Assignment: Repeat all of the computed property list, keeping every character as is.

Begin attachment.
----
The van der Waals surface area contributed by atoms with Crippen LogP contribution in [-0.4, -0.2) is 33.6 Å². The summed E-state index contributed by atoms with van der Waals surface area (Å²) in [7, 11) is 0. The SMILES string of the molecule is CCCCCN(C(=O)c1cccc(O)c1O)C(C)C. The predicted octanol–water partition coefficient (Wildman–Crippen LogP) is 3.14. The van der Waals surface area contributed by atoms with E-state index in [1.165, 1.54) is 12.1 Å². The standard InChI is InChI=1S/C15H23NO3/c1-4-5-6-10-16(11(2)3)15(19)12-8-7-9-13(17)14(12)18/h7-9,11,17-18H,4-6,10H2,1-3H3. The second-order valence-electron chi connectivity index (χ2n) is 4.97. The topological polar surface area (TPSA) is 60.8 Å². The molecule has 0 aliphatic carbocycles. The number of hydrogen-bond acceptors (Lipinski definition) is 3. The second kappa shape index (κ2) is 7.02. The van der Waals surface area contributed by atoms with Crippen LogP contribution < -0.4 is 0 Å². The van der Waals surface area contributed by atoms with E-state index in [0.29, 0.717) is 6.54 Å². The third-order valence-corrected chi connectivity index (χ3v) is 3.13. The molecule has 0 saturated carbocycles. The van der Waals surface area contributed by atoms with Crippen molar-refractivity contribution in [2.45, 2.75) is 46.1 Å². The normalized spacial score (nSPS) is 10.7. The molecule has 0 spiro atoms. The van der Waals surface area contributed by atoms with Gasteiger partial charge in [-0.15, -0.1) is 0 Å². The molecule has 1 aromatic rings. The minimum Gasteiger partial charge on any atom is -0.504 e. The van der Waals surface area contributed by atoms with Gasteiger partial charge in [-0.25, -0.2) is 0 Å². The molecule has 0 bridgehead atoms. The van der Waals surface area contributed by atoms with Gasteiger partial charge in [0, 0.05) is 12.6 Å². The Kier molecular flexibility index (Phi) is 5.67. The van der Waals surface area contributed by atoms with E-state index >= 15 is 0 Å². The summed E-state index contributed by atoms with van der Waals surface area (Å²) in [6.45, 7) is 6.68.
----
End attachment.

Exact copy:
The van der Waals surface area contributed by atoms with Crippen LogP contribution in [-0.4, -0.2) is 33.6 Å². The summed E-state index contributed by atoms with van der Waals surface area (Å²) in [7, 11) is 0. The SMILES string of the molecule is CCCCCN(C(=O)c1cccc(O)c1O)C(C)C. The predicted octanol–water partition coefficient (Wildman–Crippen LogP) is 3.14. The van der Waals surface area contributed by atoms with E-state index in [1.165, 1.54) is 12.1 Å². The standard InChI is InChI=1S/C15H23NO3/c1-4-5-6-10-16(11(2)3)15(19)12-8-7-9-13(17)14(12)18/h7-9,11,17-18H,4-6,10H2,1-3H3. The second-order valence-electron chi connectivity index (χ2n) is 4.97. The topological polar surface area (TPSA) is 60.8 Å². The molecule has 0 aliphatic carbocycles. The number of hydrogen-bond acceptors (Lipinski definition) is 3. The second kappa shape index (κ2) is 7.02. The van der Waals surface area contributed by atoms with Crippen LogP contribution < -0.4 is 0 Å². The van der Waals surface area contributed by atoms with E-state index in [0.29, 0.717) is 6.54 Å². The third-order valence-corrected chi connectivity index (χ3v) is 3.13. The molecule has 0 saturated carbocycles. The van der Waals surface area contributed by atoms with Crippen molar-refractivity contribution in [2.45, 2.75) is 46.1 Å². The normalized spacial score (nSPS) is 10.7. The molecule has 0 spiro atoms. The van der Waals surface area contributed by atoms with Gasteiger partial charge in [-0.15, -0.1) is 0 Å². The molecule has 1 aromatic rings. The minimum Gasteiger partial charge on any atom is -0.504 e. The van der Waals surface area contributed by atoms with Gasteiger partial charge in [-0.25, -0.2) is 0 Å². The molecule has 0 bridgehead atoms. The van der Waals surface area contributed by atoms with Gasteiger partial charge in [0, 0.05) is 12.6 Å². The Kier molecular flexibility index (Phi) is 5.67. The van der Waals surface area contributed by atoms with E-state index >= 15 is 0 Å². The summed E-state index contributed by atoms with van der Waals surface area (Å²) in [6.45, 7) is 6.68.